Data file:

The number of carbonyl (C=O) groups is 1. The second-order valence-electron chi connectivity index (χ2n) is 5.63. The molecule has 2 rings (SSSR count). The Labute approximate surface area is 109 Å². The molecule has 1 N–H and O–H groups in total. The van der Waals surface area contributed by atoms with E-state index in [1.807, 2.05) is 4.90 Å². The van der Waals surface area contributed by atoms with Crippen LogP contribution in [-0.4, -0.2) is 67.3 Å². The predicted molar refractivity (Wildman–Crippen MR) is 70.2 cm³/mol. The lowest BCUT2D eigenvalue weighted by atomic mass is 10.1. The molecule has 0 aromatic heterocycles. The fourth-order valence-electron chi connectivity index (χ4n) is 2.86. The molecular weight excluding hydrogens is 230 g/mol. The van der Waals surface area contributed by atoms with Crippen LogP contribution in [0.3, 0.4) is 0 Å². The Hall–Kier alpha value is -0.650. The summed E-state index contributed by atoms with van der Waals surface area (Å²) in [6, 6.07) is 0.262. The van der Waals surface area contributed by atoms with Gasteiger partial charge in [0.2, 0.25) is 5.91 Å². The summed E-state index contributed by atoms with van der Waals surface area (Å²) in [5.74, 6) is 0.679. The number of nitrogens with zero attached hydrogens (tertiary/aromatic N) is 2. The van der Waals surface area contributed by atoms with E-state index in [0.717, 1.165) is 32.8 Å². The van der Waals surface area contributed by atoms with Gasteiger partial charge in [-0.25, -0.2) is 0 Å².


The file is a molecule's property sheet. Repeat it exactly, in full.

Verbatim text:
The number of carbonyl (C=O) groups is 1. The second-order valence-electron chi connectivity index (χ2n) is 5.63. The molecule has 2 rings (SSSR count). The Labute approximate surface area is 109 Å². The molecule has 1 N–H and O–H groups in total. The van der Waals surface area contributed by atoms with E-state index in [1.807, 2.05) is 4.90 Å². The van der Waals surface area contributed by atoms with Crippen LogP contribution in [-0.4, -0.2) is 67.3 Å². The predicted molar refractivity (Wildman–Crippen MR) is 70.2 cm³/mol. The lowest BCUT2D eigenvalue weighted by atomic mass is 10.1. The molecule has 0 aromatic heterocycles. The fourth-order valence-electron chi connectivity index (χ4n) is 2.86. The molecular weight excluding hydrogens is 230 g/mol. The van der Waals surface area contributed by atoms with Crippen LogP contribution in [0.3, 0.4) is 0 Å². The Hall–Kier alpha value is -0.650. The summed E-state index contributed by atoms with van der Waals surface area (Å²) in [6, 6.07) is 0.262. The van der Waals surface area contributed by atoms with Gasteiger partial charge in [0.2, 0.25) is 5.91 Å². The summed E-state index contributed by atoms with van der Waals surface area (Å²) in [5.74, 6) is 0.679. The number of nitrogens with zero attached hydrogens (tertiary/aromatic N) is 2. The van der Waals surface area contributed by atoms with E-state index in [0.717, 1.165) is 32.8 Å². The van der Waals surface area contributed by atoms with Gasteiger partial charge in [-0.25, -0.2) is 0 Å².